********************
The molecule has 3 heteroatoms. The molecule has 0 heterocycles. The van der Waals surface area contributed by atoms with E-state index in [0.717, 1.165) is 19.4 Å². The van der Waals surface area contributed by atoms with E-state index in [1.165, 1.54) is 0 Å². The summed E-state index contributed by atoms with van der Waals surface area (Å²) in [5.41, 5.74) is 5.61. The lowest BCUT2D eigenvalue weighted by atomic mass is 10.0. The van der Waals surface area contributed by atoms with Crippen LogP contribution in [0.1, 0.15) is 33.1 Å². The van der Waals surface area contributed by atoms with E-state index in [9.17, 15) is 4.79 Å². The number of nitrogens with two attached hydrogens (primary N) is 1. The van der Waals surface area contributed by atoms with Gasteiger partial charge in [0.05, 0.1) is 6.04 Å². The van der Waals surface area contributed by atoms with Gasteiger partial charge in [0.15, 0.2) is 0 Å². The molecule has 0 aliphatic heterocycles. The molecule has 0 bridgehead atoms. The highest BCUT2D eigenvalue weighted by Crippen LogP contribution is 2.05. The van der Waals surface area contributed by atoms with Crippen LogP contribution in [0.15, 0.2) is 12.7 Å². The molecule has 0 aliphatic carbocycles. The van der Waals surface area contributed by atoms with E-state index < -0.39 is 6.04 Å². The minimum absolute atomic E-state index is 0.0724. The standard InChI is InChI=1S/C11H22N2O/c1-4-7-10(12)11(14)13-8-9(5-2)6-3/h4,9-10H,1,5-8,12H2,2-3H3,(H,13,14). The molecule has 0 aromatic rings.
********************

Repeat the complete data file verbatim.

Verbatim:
The molecule has 3 heteroatoms. The molecule has 0 heterocycles. The van der Waals surface area contributed by atoms with E-state index in [0.717, 1.165) is 19.4 Å². The van der Waals surface area contributed by atoms with E-state index in [1.165, 1.54) is 0 Å². The summed E-state index contributed by atoms with van der Waals surface area (Å²) in [5.41, 5.74) is 5.61. The lowest BCUT2D eigenvalue weighted by atomic mass is 10.0. The van der Waals surface area contributed by atoms with Crippen LogP contribution in [0.1, 0.15) is 33.1 Å². The van der Waals surface area contributed by atoms with E-state index in [9.17, 15) is 4.79 Å². The number of nitrogens with two attached hydrogens (primary N) is 1. The van der Waals surface area contributed by atoms with Gasteiger partial charge in [0.05, 0.1) is 6.04 Å². The van der Waals surface area contributed by atoms with Gasteiger partial charge in [0.15, 0.2) is 0 Å². The molecule has 0 aliphatic heterocycles. The molecule has 0 bridgehead atoms. The highest BCUT2D eigenvalue weighted by Crippen LogP contribution is 2.05. The van der Waals surface area contributed by atoms with Crippen LogP contribution in [0.15, 0.2) is 12.7 Å². The molecule has 0 aliphatic carbocycles. The van der Waals surface area contributed by atoms with E-state index < -0.39 is 6.04 Å². The minimum absolute atomic E-state index is 0.0724. The standard InChI is InChI=1S/C11H22N2O/c1-4-7-10(12)11(14)13-8-9(5-2)6-3/h4,9-10H,1,5-8,12H2,2-3H3,(H,13,14). The molecule has 0 aromatic rings.